You just answered that. contextualIdentities.remove can clear IDB by contextid. Nice ❤️ I'm learning new stuff too, thanks. Sanitizing is only going to get better. Makes me wonder why PB mode doesn't allow IDB yet - do you know what PB mode uses as its OA?

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stoically commented Apr 1, 2018

So is leaking your IP by not using a VPN etc. I do not find that relevant :)

I just found it relevant because I personally think that everything that is used to identify or track you but isn't an "official" storage API (like cookies and localStorage) is to be considered fingerprinting (also including IP or UA).

Just focusing on the isolation factors : If you have FPI enabled, then you won't unbreak it, right!?. And configuring Isolation > Per Domain is the same as FPI, right?

With FPI enabled you can't unbreak in this case, that's correct. Strictly speaking, you can't achieve the same effect with containers as with FPI currently because of not included HSTS and OCSP in the container OA - but other than that is configuring Navigating to does not exactly match under Isolation > Per Domain or Isolation > Global basically the same as FPI - but per Container ("preventing" 1st party tracking).

Can they set Isolation > Per Domain on a whitelist to unbreak the login failure?

Yep, that's possible. However, currently its only possible to disable (Never) or relax ("include Subdomain") based on the "source domain" (the one loaded in the Tab) and not separately only for specific Target Domains. But it's on the list.

Why bother to sanitize when in Isolation>Always? Just thinking out loud...

Essentially removing old Temporary Containers (I'm assuming that's what you mean with "sanitizing") isn't really necessary at all, right. However, you could open an old TC again (since they're just normal containers from Firefox's perspective) using the normal container UIs (native or with e.g. Multi-Account Containers) - so it's a potential privacy risk and hence they get removed. On top of that it would clutter storage heavily especially if you're in Automatic Mode and/or use the Always isolation preference. Besides that it makes for some neat statistics (if you enable them). 😁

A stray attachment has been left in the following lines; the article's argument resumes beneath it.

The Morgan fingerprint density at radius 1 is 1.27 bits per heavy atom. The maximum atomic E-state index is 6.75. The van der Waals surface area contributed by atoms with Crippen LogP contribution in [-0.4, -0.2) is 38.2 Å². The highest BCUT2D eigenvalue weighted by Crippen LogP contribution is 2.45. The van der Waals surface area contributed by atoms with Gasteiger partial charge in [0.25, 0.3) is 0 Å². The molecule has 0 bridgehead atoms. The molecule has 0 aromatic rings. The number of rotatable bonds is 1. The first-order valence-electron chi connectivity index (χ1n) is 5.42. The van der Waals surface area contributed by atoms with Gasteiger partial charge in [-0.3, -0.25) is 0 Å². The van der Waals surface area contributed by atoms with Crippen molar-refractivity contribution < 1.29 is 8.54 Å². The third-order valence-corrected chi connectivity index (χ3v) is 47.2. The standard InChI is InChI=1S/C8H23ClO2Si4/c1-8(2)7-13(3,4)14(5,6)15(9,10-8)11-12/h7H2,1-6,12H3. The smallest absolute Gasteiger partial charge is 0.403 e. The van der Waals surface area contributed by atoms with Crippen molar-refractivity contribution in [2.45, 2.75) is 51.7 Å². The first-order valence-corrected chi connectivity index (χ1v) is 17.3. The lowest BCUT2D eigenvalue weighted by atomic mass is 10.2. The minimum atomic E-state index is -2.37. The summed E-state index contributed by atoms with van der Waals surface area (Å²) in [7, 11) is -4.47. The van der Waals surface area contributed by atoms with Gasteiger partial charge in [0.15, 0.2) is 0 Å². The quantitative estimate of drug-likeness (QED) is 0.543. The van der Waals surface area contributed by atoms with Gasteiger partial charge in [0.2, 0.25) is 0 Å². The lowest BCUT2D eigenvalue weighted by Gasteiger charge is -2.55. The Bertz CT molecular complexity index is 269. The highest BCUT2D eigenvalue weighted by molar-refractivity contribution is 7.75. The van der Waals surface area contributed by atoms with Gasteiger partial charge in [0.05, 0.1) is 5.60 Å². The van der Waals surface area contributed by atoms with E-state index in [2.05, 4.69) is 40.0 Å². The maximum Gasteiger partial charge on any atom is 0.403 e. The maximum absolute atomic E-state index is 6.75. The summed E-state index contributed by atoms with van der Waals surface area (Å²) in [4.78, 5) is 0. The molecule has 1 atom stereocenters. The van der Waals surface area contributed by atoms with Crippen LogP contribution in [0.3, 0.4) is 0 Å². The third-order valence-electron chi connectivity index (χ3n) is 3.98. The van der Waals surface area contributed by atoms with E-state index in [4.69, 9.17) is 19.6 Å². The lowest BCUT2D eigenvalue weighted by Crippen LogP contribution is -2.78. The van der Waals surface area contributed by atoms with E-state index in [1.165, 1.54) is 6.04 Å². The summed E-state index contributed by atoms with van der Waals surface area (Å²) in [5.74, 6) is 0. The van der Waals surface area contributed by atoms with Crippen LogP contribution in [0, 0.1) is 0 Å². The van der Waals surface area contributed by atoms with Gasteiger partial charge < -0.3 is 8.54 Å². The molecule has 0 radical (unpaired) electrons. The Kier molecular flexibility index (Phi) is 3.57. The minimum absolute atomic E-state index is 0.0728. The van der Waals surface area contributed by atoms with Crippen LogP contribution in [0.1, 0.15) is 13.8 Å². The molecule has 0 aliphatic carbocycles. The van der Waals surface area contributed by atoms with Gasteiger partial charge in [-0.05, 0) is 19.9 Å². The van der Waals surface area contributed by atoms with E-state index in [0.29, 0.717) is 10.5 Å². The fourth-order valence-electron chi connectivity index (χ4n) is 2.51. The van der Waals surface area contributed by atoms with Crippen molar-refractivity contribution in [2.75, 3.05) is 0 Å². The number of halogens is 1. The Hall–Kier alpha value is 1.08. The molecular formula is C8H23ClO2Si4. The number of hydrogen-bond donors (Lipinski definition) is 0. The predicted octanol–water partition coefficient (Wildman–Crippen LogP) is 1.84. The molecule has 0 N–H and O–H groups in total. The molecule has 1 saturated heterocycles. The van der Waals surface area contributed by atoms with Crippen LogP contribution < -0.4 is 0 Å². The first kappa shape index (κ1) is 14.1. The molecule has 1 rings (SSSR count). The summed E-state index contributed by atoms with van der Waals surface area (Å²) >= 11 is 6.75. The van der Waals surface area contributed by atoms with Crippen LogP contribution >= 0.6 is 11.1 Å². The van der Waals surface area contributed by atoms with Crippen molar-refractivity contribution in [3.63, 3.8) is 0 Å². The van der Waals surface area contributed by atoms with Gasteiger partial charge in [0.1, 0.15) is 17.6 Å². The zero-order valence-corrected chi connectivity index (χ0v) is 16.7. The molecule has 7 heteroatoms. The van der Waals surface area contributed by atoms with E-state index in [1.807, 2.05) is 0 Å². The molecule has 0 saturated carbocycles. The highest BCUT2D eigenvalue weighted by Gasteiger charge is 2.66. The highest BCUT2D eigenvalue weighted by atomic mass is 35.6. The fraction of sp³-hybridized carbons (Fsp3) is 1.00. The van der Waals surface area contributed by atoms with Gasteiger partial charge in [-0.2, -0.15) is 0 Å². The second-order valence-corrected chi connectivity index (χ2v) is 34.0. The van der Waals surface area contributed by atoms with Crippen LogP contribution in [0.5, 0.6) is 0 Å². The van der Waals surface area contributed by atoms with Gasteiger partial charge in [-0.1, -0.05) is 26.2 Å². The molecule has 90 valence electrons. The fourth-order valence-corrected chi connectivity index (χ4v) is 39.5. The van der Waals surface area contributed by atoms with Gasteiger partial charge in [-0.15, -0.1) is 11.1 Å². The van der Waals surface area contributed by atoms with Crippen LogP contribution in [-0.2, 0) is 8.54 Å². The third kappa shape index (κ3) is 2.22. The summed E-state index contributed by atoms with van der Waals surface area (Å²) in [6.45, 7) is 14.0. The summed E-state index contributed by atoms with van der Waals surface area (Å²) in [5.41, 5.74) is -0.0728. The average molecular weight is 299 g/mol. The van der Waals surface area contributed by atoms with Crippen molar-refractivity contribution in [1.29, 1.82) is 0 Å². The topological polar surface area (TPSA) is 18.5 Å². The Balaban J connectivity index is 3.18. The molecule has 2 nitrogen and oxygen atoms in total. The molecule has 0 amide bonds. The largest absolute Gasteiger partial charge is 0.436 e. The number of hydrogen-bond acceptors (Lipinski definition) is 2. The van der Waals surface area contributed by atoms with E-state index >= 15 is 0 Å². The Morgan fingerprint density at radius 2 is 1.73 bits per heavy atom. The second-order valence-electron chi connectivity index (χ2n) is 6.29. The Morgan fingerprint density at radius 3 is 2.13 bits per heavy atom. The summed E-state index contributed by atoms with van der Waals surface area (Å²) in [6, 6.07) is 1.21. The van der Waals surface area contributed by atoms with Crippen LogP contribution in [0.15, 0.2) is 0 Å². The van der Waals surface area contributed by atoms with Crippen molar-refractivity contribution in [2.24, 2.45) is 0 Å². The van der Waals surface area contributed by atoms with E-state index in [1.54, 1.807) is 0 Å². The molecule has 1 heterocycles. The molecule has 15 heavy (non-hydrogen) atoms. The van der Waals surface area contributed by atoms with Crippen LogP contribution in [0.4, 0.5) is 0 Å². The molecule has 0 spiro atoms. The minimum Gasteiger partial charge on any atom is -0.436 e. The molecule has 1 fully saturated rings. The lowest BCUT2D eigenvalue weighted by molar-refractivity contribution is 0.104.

Makes me wonder why PB mode doesn't allow IDB yet - do you know what PB mode uses as its OA?

Afaik the OA for PB is ^privateBrowsingId=1. The cookieStoreId from the WebExtensions API for PB is firefox-private (firefox-default for the default container and firefox-container-N for containers). Some discussions why IDB is disabled in PB altogether (and concerns about how that makes PB users easier fingerprintable) are in 781982.

if Temporary Containers assigns a new ContextId (#294 (comment))

That's what's indeed happening by using contextualIdentities.create, yes.

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stoically commented Apr 2, 2018

Two additional things from #294 (comment) I want to address:

I also wouldn't include the word security - this is all about privacy.

Containers actually do something for security too, like also described under Benefits and Use Cases in the official document:

Isolates a site's credentials to a container, helping prevent CSRF, clickjacking, or other attacks which rely on the presence of ambient credentials.

  • A user has their online banking sites open in the banking container. An attacker attempts to exploit a CSRF by tricking the user into clicking a link on Facebook (open in the Home container). The CSRF is sent without the bank's credentials and the attack fails.

then that would mean each instance of a same-domain visit would be a new isolation (obviously no existing tab of that domain should be open)

It doesn't matter whether there's already the same First Party loaded in another Container Tab. Thanks to OA they wont see other data from the same First Party - because they have different OA tags (userContextIds in this case).